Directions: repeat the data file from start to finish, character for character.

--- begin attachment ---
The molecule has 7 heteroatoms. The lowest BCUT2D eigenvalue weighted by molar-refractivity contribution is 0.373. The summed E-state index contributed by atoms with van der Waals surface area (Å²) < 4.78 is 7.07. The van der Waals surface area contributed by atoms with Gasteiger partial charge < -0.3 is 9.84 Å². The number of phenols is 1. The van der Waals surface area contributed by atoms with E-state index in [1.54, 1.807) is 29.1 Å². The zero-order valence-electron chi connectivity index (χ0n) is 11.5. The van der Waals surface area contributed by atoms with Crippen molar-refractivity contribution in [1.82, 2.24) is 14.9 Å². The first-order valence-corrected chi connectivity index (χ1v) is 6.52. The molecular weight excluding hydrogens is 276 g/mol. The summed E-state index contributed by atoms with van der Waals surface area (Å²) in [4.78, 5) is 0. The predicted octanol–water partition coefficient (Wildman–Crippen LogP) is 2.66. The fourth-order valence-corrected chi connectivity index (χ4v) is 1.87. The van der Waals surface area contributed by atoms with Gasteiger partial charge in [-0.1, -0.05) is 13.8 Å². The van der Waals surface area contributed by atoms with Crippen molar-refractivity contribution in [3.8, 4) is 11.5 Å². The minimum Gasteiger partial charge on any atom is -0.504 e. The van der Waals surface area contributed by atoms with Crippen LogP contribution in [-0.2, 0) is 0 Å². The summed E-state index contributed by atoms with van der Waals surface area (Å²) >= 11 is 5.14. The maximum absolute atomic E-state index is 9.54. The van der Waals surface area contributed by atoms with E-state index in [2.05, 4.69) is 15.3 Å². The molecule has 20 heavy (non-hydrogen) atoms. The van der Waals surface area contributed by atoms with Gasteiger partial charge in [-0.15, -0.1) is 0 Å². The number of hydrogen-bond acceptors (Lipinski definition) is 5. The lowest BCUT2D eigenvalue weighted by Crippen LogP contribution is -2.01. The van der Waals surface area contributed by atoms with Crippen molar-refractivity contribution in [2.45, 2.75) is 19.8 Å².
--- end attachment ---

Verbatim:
The molecule has 7 heteroatoms. The lowest BCUT2D eigenvalue weighted by molar-refractivity contribution is 0.373. The summed E-state index contributed by atoms with van der Waals surface area (Å²) < 4.78 is 7.07. The van der Waals surface area contributed by atoms with Gasteiger partial charge < -0.3 is 9.84 Å². The number of phenols is 1. The van der Waals surface area contributed by atoms with E-state index in [1.54, 1.807) is 29.1 Å². The zero-order valence-electron chi connectivity index (χ0n) is 11.5. The van der Waals surface area contributed by atoms with Crippen molar-refractivity contribution in [1.82, 2.24) is 14.9 Å². The first-order valence-corrected chi connectivity index (χ1v) is 6.52. The molecular weight excluding hydrogens is 276 g/mol. The summed E-state index contributed by atoms with van der Waals surface area (Å²) in [4.78, 5) is 0. The predicted octanol–water partition coefficient (Wildman–Crippen LogP) is 2.66. The fourth-order valence-corrected chi connectivity index (χ4v) is 1.87. The van der Waals surface area contributed by atoms with Gasteiger partial charge in [-0.1, -0.05) is 13.8 Å². The van der Waals surface area contributed by atoms with Crippen molar-refractivity contribution in [3.8, 4) is 11.5 Å². The minimum Gasteiger partial charge on any atom is -0.504 e. The van der Waals surface area contributed by atoms with Crippen LogP contribution in [-0.2, 0) is 0 Å². The summed E-state index contributed by atoms with van der Waals surface area (Å²) >= 11 is 5.14. The maximum absolute atomic E-state index is 9.54. The van der Waals surface area contributed by atoms with E-state index in [2.05, 4.69) is 15.3 Å². The molecule has 20 heavy (non-hydrogen) atoms. The van der Waals surface area contributed by atoms with Gasteiger partial charge in [-0.15, -0.1) is 0 Å². The number of hydrogen-bond acceptors (Lipinski definition) is 5. The lowest BCUT2D eigenvalue weighted by Crippen LogP contribution is -2.01. The van der Waals surface area contributed by atoms with Crippen molar-refractivity contribution in [2.45, 2.75) is 19.8 Å².